As a course in literary and film analysis, students will be asked to go beneath the surface meanings in the texts and to consider their language, structure, and form. Students who have no interest in or are hostile to this type of interpretive analysis should not take the course. Further, this course considers topics and issues that some may consider offensive to their sensibilities. Students should come to the course with an open mind and a willingness to consider ideas that might seem, well, "queer." At no time, however, will they be asked or expected to accept any particular ideology or perspective.

Possible films: Midnight Cowboy; Top Gun; Powwow Highway; Shaft; Dirty Harry My Own Private Idaho; The Apartment; To Sleep With Anger

Possible novels: Ceremony; The Big Sleep; Devil With a Blue Dress; A Boy's Own Story; The Sun Also Rises

Student learning goals

1. Draw useful conceptual frameworks from works of history and cultural theory.

2. Effectively interpret cultural texts, including feature films, novels and short stories.

3. Combine historical/theoretical concepts with figurative analysis of films and literature to gain a better understanding of the changing conceptions of masculinity in 20th century American culture, including heterosexuality, homoeroticism, homosexuality and queerness.

4. Participate effectively in class discussion.

5. Participate effectively in an online asynchronous discussion forum (Blackboard), including analytical writing.

6. Create a multimedia project and analytical essay/presentation that demonstrates your command of the first three course objectives and draws on your understanding gained from #4 and #5.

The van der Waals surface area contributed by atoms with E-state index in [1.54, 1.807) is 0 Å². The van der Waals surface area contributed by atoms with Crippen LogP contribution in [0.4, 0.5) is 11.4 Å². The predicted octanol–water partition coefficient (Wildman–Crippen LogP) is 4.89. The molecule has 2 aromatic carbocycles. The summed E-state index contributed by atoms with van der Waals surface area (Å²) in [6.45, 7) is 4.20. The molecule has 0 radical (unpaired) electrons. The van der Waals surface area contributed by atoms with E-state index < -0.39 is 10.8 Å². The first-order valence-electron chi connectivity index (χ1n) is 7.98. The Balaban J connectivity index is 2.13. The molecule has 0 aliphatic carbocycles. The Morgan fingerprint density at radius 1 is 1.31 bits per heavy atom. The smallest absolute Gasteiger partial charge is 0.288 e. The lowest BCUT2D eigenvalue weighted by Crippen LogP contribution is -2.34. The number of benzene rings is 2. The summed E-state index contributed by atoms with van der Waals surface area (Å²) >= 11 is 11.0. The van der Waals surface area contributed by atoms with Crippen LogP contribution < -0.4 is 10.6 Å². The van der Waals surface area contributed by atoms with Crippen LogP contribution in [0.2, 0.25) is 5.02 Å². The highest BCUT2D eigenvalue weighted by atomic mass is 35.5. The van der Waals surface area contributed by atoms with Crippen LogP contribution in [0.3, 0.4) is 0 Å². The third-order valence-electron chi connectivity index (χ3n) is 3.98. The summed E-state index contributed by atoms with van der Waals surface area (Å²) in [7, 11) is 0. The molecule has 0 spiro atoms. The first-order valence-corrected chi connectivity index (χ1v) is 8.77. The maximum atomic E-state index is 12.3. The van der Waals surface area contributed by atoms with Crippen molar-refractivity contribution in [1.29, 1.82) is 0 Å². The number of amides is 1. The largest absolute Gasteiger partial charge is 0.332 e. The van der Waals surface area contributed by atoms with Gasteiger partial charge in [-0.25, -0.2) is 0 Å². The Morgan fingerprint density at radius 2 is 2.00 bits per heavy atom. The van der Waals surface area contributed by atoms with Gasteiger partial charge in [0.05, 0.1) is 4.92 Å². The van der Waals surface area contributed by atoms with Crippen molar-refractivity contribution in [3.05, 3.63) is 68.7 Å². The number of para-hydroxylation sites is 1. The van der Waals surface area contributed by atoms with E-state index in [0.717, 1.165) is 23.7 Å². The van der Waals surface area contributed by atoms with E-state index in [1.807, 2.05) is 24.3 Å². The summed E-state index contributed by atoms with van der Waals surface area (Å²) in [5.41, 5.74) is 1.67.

General method of instruction

After the first week, we will usually watch a film on Tuesday and have discussion about the film and assigned reading on Thursday. We will also make extensive use of a web discussion board. This is a course that will emphasize oral and online participation.

Recommended preparation

Students should have taken at least one upper-division course that covers textual interpretation (especially film or literature). Familiarity with cultural studies theories regarding gender, power, and discourse is helpful but not required.

Class assignments and grading

Class discussion. Weekly online discussion postings. Argumentative essay or multimedia project. Class presentation.

Students will receive explicit criteria for all assignments.

The information above is intended to be helpful in choosing courses. Because the instructor may further develop his/her plans for this course, its characteristics are subject to change without notice. In most cases, the official course syllabus will be distributed on the first day of class.
2004 version of the course (will be changed)
Last Update by Michael L. Goldberg
Date: 09/27/2011